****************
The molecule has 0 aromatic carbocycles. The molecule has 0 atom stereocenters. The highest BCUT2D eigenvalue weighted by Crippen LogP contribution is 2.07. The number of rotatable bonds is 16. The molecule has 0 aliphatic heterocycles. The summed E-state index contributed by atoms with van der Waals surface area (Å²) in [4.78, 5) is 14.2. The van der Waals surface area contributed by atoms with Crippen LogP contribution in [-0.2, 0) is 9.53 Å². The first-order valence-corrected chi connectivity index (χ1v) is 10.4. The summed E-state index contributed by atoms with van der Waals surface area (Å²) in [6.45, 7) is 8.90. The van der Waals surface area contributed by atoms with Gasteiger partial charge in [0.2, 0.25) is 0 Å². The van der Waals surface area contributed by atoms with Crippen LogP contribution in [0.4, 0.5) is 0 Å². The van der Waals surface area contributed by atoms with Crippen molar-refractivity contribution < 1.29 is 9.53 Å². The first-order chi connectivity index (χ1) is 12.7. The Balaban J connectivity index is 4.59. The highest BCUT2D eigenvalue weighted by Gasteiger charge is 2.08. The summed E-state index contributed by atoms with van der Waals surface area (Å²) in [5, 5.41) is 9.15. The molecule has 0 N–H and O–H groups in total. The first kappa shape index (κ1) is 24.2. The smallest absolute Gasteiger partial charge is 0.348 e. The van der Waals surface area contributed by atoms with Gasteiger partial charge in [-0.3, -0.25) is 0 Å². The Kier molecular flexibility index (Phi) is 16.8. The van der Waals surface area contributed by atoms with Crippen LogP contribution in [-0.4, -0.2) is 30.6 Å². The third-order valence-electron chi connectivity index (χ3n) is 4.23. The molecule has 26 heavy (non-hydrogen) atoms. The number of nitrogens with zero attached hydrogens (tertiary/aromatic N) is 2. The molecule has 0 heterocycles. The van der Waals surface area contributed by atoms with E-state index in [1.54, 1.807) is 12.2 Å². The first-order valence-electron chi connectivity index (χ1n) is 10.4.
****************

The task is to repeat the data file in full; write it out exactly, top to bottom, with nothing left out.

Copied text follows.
The molecule has 0 aromatic carbocycles. The molecule has 0 atom stereocenters. The highest BCUT2D eigenvalue weighted by Crippen LogP contribution is 2.07. The number of rotatable bonds is 16. The molecule has 0 aliphatic heterocycles. The summed E-state index contributed by atoms with van der Waals surface area (Å²) in [4.78, 5) is 14.2. The van der Waals surface area contributed by atoms with Crippen LogP contribution in [-0.2, 0) is 9.53 Å². The first-order valence-corrected chi connectivity index (χ1v) is 10.4. The summed E-state index contributed by atoms with van der Waals surface area (Å²) in [6.45, 7) is 8.90. The van der Waals surface area contributed by atoms with Gasteiger partial charge in [0.2, 0.25) is 0 Å². The van der Waals surface area contributed by atoms with Crippen LogP contribution in [0.4, 0.5) is 0 Å². The van der Waals surface area contributed by atoms with Crippen molar-refractivity contribution < 1.29 is 9.53 Å². The first-order chi connectivity index (χ1) is 12.7. The Balaban J connectivity index is 4.59. The highest BCUT2D eigenvalue weighted by Gasteiger charge is 2.08. The summed E-state index contributed by atoms with van der Waals surface area (Å²) in [5, 5.41) is 9.15. The molecule has 0 N–H and O–H groups in total. The first kappa shape index (κ1) is 24.2. The smallest absolute Gasteiger partial charge is 0.348 e. The van der Waals surface area contributed by atoms with Gasteiger partial charge in [-0.3, -0.25) is 0 Å². The Kier molecular flexibility index (Phi) is 16.8. The van der Waals surface area contributed by atoms with Crippen LogP contribution in [-0.4, -0.2) is 30.6 Å². The third-order valence-electron chi connectivity index (χ3n) is 4.23. The molecule has 26 heavy (non-hydrogen) atoms. The number of nitrogens with zero attached hydrogens (tertiary/aromatic N) is 2. The molecule has 0 heterocycles. The van der Waals surface area contributed by atoms with E-state index in [1.54, 1.807) is 12.2 Å². The first-order valence-electron chi connectivity index (χ1n) is 10.4.